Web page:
Researchers have noted that homeownership and the age distribution of the population (older households move less) can account for some, but not much of the decline, and some have hypothesized that changes in the labor market (reduced job changing and switching of employers) may be playing a significant role.   The chart above shows that both inter-state migration and individual rates of changing employers have been declining. While not indicative of causation, there is a strong correlation between the two variables over time.

NH has seen a larger drop in its annual inter-state migration rate between the decade of the 1980s and the decade of the 2000s than almost all other states. Of course some of that is attributable to the fact that we began with much higher rates (see the drop in other states with high rates of inter-state migration) but it is still an important trend to examine.

State interstate migration change

Examining the relationship between inter-state migration and switching employers with cross-sectional (state level) rather than as a time series, shows a similarly strong relationship, suggesting to me that a more dynamic labor market where individuals are less concerned about moving between employers will maximize NH’s opportunity to increase the net in-migration.   Still, developing a simple predictive model that includes rates of switching employers to explain inter-state migration rates suggests that NH should have seen a much smaller decline in net-migration than actually occurred.   The chart below shows the model’s residuals, or errors in predicting the change in inter-state migration for each state, it shows that NH’s decline in average annual inter-state-migration between the 1980s and 2000s was actually greater than predicted by the model.   At the other end of the spectrum, Massachusetts, while having a declining inter-state migration rate, experienced a much smaller decline than predicted.   A lot of self-serving hypothesis for the above expected decline in NH’s inter-state migration rate will be offered but understanding the real causes are critical for the state’s future.

Residuals of interstate migration
New Hampshire needs to concerned with demographic trends but it also needs to be concerned with the right ones and the ones that it has some ability to influence.   I don’t think the state can or perhaps even should do much about its lower birth and certainly not the lower mortality rates that are key drivers of population aging.   But I do think that achieving a relatively stationary (it will increase it is just a matter of how rapidly) median age is possible. But this will require policies that are concerned with making NH attractive to individuals as well as businesses.   At the local level this is working as evidenced by the differences in growth rates among NH regions, but as the data in this blog suggest, in doing so the state will be pushing against larger national economic and demographic trends.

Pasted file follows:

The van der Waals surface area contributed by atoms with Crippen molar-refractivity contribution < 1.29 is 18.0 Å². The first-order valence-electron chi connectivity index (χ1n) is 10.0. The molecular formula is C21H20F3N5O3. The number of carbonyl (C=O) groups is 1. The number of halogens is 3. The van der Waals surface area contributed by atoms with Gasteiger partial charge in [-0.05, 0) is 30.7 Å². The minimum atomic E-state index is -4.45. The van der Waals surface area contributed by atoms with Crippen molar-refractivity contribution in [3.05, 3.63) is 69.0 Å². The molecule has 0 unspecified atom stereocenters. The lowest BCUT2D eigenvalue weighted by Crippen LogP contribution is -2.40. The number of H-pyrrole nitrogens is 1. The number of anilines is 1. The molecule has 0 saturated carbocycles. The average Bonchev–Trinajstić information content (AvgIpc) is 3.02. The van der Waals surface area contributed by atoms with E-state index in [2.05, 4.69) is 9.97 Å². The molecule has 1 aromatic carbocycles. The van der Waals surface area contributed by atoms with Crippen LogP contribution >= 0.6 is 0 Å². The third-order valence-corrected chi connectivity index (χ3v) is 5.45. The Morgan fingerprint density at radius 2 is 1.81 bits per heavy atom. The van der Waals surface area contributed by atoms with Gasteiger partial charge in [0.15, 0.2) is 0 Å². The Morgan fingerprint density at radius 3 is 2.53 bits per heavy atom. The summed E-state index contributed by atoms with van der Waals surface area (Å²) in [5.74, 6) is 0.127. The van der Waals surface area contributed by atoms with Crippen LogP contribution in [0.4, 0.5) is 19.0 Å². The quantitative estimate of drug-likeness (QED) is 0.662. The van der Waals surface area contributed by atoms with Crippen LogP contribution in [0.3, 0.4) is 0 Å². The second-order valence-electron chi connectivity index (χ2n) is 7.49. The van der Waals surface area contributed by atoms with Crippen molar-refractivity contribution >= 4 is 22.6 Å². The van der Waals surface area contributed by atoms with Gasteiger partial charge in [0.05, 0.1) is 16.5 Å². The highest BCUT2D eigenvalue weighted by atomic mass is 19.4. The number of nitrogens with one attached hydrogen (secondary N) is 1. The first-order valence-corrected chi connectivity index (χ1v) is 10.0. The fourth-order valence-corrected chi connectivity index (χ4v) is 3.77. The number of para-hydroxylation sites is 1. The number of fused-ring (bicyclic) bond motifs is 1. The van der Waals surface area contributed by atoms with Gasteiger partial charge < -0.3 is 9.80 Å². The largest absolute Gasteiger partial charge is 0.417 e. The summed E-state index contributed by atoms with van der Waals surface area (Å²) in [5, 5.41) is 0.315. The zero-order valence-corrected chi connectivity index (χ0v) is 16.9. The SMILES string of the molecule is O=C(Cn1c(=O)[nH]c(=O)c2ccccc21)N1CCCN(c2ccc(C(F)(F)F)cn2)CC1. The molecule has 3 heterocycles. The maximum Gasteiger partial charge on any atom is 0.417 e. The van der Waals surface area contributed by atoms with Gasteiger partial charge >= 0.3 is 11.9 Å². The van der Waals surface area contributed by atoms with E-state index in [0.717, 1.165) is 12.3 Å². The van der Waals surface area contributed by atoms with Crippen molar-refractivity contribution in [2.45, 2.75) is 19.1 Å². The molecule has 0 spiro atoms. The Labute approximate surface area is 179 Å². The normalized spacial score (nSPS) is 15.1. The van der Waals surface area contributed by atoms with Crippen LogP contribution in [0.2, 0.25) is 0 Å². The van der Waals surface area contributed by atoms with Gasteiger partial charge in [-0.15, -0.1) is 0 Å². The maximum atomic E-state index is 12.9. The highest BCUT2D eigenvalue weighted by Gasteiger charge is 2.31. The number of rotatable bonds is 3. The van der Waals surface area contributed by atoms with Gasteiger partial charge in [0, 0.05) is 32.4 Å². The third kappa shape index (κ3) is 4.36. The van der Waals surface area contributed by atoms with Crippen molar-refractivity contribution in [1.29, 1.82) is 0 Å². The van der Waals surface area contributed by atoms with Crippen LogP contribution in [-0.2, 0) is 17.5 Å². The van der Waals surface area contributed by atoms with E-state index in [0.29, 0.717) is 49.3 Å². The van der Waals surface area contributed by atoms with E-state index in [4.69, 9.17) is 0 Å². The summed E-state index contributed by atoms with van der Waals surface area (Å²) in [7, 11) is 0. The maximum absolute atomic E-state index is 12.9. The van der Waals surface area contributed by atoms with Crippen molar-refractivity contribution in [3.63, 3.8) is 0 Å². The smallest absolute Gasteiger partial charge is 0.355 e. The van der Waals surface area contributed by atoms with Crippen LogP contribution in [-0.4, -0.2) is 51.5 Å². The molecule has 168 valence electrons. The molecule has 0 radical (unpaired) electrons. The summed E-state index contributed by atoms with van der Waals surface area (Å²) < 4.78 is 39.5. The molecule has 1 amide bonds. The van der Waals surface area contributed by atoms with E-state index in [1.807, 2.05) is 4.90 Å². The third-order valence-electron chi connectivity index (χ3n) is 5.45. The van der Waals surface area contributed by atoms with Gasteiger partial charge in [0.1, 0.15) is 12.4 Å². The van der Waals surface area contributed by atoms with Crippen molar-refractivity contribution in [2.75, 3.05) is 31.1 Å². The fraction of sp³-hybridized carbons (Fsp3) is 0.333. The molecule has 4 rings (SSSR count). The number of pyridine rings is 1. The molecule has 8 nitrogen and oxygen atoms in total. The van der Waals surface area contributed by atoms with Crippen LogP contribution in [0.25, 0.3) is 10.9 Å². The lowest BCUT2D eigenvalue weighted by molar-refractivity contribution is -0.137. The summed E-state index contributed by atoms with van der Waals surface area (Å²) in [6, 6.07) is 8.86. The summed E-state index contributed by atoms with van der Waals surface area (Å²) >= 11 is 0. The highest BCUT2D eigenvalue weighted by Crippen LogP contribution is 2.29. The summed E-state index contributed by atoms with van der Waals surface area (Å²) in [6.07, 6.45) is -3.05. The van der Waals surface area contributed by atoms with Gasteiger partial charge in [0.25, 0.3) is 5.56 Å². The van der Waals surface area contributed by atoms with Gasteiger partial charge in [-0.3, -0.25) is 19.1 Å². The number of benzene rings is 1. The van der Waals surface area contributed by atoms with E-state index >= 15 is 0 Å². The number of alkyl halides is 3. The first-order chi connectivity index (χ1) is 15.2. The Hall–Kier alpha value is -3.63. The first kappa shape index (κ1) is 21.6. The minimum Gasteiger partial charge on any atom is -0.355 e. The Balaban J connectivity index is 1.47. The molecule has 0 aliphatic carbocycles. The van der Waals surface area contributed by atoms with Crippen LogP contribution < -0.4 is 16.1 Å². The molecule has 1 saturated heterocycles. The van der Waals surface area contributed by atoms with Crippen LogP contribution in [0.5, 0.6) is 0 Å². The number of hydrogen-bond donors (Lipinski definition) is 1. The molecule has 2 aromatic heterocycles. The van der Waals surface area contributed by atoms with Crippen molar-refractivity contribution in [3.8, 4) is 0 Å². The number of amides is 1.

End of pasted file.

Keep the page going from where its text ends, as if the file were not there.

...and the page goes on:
More on Shifting Economic Activity in NH

April 17, 2014

My post on the “Shifting Locus of Economic Activity in NH” back in January generated a lot of interest and emails. That post has more views than any other post on this blog over the past year and half. Admittedly that’s setting a pretty low bar as far as blog readership honors go. Nevertheless I want to thank my family as well as those with an interest in flying, swarming insects and an inability to spell “locust” in their search engines for making it possible.

 

As I noted in my first post on the topic, I believe there are a number of economic and demographic indicators that support my contention about the shift in economic activity. Still, there are some (many?) in the Granite State who disagree. In the spirit of giving the public what it wants and sparking debate, I present another of what will be several posts on the topic.
Some themes essential to my thesis are: that the ability to attract and retain talent (skilled individuals with higher levels of educational attainment) is the critical ingredient responsible for the shifting of activity in NH – as well as the key ingredient for producing a dynamic economy anywhere; and that communities offering amenities and services desirable to “talent” and at a relatively more affordable price are keys to attracting talent. I think price (the ability to offer desirable amenities and services at a relatively more affordable price lower than other communities that offer similar amenities) has been important. But I also think that patterns of economic activity in NH and throughout the country demonstrate that unless your community or state is sitting on a valuable store of fossil fuels or minerals, being cheaper isn’t enough to generate more robust economic activity. One interesting artifact of the debate over local government fiscal policies is the mistaken belief that communities spend more when they contain a higher percentage of lower-income residents. In fact, just the opposite is true – expectations for services, quality, and amenities, along with their costs, generally rise as communities (primarily cities – small and large) generate more economic activity and become wealthier. This typically creates a lot of conflict in communities that are experiencing new economic successes and associated demographic changes and can make sustaining a higher level of economic activity difficult for a community.